Monday, November 9, 2009

No Tears In Heaven

I was sitting quietly in church on Sunday, minding my own business and picking fuzz from my sweater, when the choir stood up to sing their song for the day. Lately, the director who is a brass pal of mine has been choosing old gospel tunes from the early 1900s and having his choir sing them a capella. I like that he keeps the old traditions alive when they otherwise might be discarded. Their song this week was No Tears in Heaven, and when they started singing, I couldn't help but mouth the words. I grew up singing that song and remembered almost all of the lyrics.

My grandparents in Alabama in the 1970s

When my mother was a girl in the 1930s, her father was asked to lead the singing one Sunday afternoon for one of those all-day occasions with dinner on the ground and lots and lots of music. He agreed and decided to bring his family along as the special music for the day. They had formed a quartet with my mother and her siblings, and my grandfather on bass. The man had a booming voice that would scare the hound dogs out back if he wanted it to. They stood up front and belted out their first performance number—No Tears In Heaven. From then on, the family was a feature at tent meetings and church gatherings for miles around.

My grandparents kept a mismatched collection of old yellowed and mildewed song books, the kind with the shaped notes and four-part harmony. When we would visit them in the summers, I liked to plunk out some of those songs on their piano. It had a twangy sound to it, partly from age and neglect and dust and cigarette smoke and partly from humidity—those Alabama summers can be real soakers. I have a distinct memory of playing No Tears In Heaven one afternoon, and that song brought my grandfather in from the kitchen to join me. He stood behind me and sang with his aging but still strong bass voice, and I nearly cried, ironically. This was after my grandmother had died. Granddaddy never stopped missing her, often sitting in his chair with his head in his hands, and I thought he took the lyrics to heart.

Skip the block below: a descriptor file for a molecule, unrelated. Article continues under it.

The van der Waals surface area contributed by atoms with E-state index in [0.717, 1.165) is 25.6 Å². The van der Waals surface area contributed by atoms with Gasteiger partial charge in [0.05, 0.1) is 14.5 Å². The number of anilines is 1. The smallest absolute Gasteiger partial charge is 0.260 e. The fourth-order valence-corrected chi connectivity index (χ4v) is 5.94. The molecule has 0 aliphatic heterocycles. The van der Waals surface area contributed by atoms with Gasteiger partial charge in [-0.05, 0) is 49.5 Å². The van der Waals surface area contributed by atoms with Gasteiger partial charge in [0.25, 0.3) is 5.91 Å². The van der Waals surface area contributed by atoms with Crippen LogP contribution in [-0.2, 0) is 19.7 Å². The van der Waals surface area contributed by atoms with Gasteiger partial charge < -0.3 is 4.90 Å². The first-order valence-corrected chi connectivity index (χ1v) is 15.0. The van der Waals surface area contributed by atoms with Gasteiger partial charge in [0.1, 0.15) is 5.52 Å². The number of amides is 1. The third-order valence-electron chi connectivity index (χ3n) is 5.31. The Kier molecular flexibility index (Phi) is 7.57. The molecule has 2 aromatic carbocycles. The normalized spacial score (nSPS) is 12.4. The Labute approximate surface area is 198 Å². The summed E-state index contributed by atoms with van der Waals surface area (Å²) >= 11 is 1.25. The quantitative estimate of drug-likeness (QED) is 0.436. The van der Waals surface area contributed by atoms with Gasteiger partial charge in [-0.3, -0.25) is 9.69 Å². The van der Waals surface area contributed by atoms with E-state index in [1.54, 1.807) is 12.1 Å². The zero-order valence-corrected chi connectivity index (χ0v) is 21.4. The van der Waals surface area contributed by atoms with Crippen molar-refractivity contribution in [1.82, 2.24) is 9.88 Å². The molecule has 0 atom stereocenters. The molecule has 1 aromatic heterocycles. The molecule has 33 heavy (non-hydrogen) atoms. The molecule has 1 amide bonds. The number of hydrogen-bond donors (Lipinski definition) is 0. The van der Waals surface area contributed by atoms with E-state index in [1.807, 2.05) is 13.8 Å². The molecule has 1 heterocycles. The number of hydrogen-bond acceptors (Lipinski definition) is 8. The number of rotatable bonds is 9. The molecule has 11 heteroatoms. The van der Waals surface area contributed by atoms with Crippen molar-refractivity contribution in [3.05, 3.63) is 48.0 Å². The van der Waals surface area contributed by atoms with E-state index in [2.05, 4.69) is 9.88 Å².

So, when my yankee church that likes to sing contemporary songs and hardly uses the hymn book anymore listened to this traditional gospel tune, I felt a connection to the past, an important connection that needs to be kept alive for future generations. And I have been singing the sentimental old thing to myself every day since. I have sung it here for you—never mind my congested voice and lack of twangy piano and fiddle.

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